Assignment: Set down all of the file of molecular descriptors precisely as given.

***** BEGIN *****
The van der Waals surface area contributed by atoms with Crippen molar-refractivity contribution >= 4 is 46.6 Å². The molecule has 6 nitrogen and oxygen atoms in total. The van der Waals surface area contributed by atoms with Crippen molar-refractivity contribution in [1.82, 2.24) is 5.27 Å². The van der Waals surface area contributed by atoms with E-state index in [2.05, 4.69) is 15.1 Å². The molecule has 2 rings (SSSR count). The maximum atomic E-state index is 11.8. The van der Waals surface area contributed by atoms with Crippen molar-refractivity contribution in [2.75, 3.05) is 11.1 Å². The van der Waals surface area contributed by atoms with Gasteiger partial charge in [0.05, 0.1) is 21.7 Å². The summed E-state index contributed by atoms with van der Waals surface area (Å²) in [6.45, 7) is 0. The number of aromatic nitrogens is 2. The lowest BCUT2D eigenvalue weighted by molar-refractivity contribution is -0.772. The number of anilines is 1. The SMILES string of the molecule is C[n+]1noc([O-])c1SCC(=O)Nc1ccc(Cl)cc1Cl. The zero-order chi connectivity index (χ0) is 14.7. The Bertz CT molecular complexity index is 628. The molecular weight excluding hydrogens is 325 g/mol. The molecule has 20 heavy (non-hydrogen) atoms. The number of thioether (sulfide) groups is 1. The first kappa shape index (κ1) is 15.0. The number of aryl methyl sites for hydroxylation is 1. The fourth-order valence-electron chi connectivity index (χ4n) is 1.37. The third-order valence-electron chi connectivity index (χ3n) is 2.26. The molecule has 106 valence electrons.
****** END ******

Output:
The van der Waals surface area contributed by atoms with Crippen molar-refractivity contribution >= 4 is 46.6 Å². The molecule has 6 nitrogen and oxygen atoms in total. The van der Waals surface area contributed by atoms with Crippen molar-refractivity contribution in [1.82, 2.24) is 5.27 Å². The van der Waals surface area contributed by atoms with E-state index in [2.05, 4.69) is 15.1 Å². The molecule has 2 rings (SSSR count). The maximum atomic E-state index is 11.8. The van der Waals surface area contributed by atoms with Crippen molar-refractivity contribution in [2.75, 3.05) is 11.1 Å². The van der Waals surface area contributed by atoms with Gasteiger partial charge in [0.05, 0.1) is 21.7 Å². The summed E-state index contributed by atoms with van der Waals surface area (Å²) in [6.45, 7) is 0. The number of aromatic nitrogens is 2. The lowest BCUT2D eigenvalue weighted by molar-refractivity contribution is -0.772. The number of anilines is 1. The SMILES string of the molecule is C[n+]1noc([O-])c1SCC(=O)Nc1ccc(Cl)cc1Cl. The zero-order chi connectivity index (χ0) is 14.7. The Bertz CT molecular complexity index is 628. The molecular weight excluding hydrogens is 325 g/mol. The molecule has 20 heavy (non-hydrogen) atoms. The number of thioether (sulfide) groups is 1. The first kappa shape index (κ1) is 15.0. The number of aryl methyl sites for hydroxylation is 1. The fourth-order valence-electron chi connectivity index (χ4n) is 1.37. The third-order valence-electron chi connectivity index (χ3n) is 2.26. The molecule has 106 valence electrons.